Exploitation films can be tricky. The genre is rife with problematic elements that can either be explored, unpacked, or interrogated. Or, it could revel in its own sleaziness greedily embracing every stereotype and trope. Peppermint is a middling convoluted excuse of an attempt. Morel and St. John seem ignorant, or worse, inattentive, to the story, they are accidentally telling.

Peppermint never rises to the lowest rung of even the most basic action movie. Garner deserves better. For that matter, so do we.


Image courtesy of STX films

Jeremiah lives in Los Angeles and divides his time between living in a movie theatre and writing mysteries. There might also be some ghostbusting being performed in his spare time.

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Disney Unveils First Look at ‘Toy Story 4’

Kori

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It’s the franchise that started it all for Pixar, and now with a fourth installment set to drop in theatres next summer, Disney has treated Toy Story enthusiasts to a small look at what some of our favorite characters are up to.

Up to meaning dancing hand in hand in a circle formation to Judy Collins’ seminal hit “Both Sides” now. They look happy, considering the song is far more introspective than most of the scene showcasing the toy family shows. Granted, there’s always a catch, and that comes in the form of a kid-crafted spork utensil turned into a toy, and having a serious case of the wiggins about its identity and hysterically screaming it’s not a toy before running away and causing a circular collision of all the other toys. I’d say there’s an opportunity there for some identity symbolism to be explored in the movie, but that’s probably expecting a tad too much.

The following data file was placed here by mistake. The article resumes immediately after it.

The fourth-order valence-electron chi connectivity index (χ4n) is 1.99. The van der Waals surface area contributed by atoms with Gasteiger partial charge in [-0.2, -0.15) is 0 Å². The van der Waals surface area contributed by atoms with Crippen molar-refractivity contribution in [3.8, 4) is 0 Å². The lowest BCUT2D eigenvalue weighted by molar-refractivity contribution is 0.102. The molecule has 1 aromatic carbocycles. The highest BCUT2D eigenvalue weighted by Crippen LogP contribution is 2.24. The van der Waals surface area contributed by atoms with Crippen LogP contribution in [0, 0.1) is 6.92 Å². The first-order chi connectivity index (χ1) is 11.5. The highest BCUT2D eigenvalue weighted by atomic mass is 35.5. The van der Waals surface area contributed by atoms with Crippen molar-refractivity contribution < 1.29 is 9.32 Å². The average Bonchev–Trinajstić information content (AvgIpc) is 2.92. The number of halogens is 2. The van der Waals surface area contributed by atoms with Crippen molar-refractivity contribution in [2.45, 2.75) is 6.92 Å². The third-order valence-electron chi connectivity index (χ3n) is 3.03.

Still, it’s nice to see the friends many of us have literally grown up with for over two decades. Tom Hanks and Tim Allen are both back as Woody and Buzz, and they’re joined by regulars like Joan Cusack and Jeff Garlin. Bonnie Hunt, Laurie Metcalf, Annie Potts, and Patricia Arquette also lend their voices to the film.

Toy Story 4 premieres in theatres on June 21, 2019.


Image courtesy of Walt Disney Studios

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‘The Grinch’ Doesn’t Skimp on Charm

Jeremiah